News & Politics

Testing on Humans Begins for Second Coronavirus Vaccine

Colorized transmission electron micrograph of the novel coronavirus that emerged in 2012 (National Institute of Allergy and Infectious Diseases via NIH)

Another coronavirus vaccine will begin clinical trials this week, according to a release from manufacturer Inovio Pharmaceuticals. The vaccine, partially funded by the Bill and Melinda Gates Foundation, showed promise in earlier trials.

This is the second coronavirus vaccine to begin human testing in the last month. But a finished vaccine is still at least a year away from being approved by the FDA.

The Hill:

Each participant will receive two doses of the drug, INO-4800, four weeks apart. The initial immune responses and safety data from the study are expected by late summer, according to Inovio.

Preclinical data has shown “promising immune response results across multiple animal models,” the company said in the release.

“This is a significant step forward in the global fight against COVID-19. Without a new safe and effective vaccine, the COVID-19 pandemic is likely to continue to threaten lives and livelihoods,” J. Joseph Kim, Inovio’s president and CEO, said in the release.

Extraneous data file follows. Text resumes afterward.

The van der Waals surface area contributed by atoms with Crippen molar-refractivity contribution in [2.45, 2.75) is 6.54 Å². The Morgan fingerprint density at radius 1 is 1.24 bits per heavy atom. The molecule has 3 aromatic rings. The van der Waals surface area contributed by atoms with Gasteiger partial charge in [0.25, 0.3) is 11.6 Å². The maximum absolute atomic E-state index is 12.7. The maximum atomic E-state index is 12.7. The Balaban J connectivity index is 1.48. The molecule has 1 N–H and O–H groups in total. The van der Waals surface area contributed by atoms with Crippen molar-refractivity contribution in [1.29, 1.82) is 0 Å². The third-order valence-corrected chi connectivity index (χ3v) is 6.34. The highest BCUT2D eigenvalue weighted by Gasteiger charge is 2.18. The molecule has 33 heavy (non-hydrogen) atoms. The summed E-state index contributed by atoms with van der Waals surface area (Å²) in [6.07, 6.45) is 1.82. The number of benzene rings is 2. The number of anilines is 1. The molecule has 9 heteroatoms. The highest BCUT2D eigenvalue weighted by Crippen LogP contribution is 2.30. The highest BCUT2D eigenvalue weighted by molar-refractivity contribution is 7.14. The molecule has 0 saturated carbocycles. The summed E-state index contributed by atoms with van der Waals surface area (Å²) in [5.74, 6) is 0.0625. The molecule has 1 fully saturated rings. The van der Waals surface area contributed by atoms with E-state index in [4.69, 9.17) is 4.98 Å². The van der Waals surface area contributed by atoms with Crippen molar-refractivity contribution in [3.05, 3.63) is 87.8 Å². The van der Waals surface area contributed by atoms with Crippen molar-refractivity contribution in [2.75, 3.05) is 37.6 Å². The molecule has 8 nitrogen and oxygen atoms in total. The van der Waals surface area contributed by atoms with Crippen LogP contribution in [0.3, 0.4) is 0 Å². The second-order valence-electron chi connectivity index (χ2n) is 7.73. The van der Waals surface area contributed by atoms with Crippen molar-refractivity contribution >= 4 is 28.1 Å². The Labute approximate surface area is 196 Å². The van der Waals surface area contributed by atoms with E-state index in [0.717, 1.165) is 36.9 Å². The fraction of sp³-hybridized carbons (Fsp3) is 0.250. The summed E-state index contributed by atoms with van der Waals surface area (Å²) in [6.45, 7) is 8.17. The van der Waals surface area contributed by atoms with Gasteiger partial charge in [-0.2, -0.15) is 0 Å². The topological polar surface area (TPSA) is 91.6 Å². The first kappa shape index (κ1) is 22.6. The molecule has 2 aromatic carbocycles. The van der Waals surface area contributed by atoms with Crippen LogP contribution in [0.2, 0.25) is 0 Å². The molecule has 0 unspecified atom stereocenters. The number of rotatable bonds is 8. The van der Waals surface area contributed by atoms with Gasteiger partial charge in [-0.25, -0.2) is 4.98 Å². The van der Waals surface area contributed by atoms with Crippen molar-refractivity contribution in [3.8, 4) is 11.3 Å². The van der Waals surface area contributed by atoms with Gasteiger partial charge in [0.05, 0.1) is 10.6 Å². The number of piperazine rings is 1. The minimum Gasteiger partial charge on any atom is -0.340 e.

Unlike other vaccines that force the body to produce antibodies to specific diseases, the coronavirus vaccine will have to give the body some help.


The Inovio DNA vaccine candidate works by injecting a specifically engineered plasmid (a small, independent genetic structure) into a patient so that their cells can produce a desired, targeted antibody to fight off a specific infection. DNA vaccines, while available and approved for a variety of animal infections in veterinary medicine, have not yet been approved for human use.

That said, Inovio’s work isn’t starting from scratch: The company previously completed a Phase 1 study for a DNA vaccine candidate for Middle East Respiratory Syndrome (MERS), where it showed promising results and a high level of antibodies produced in subjects that persisted for an extended period of time.

Some scientists are worried that no vaccine will be 100 percent effective and that protection may only be for a limited time. Those are problems that may be worked out in clinical trials. It’s also one reason the FDA approval process takes so long.

It’s unclear just how much the FDA will relax its protocols to hurry a vaccine to market. But with the virus set to make another appearance next year, it may be a race to develop one before we’re once again under threat.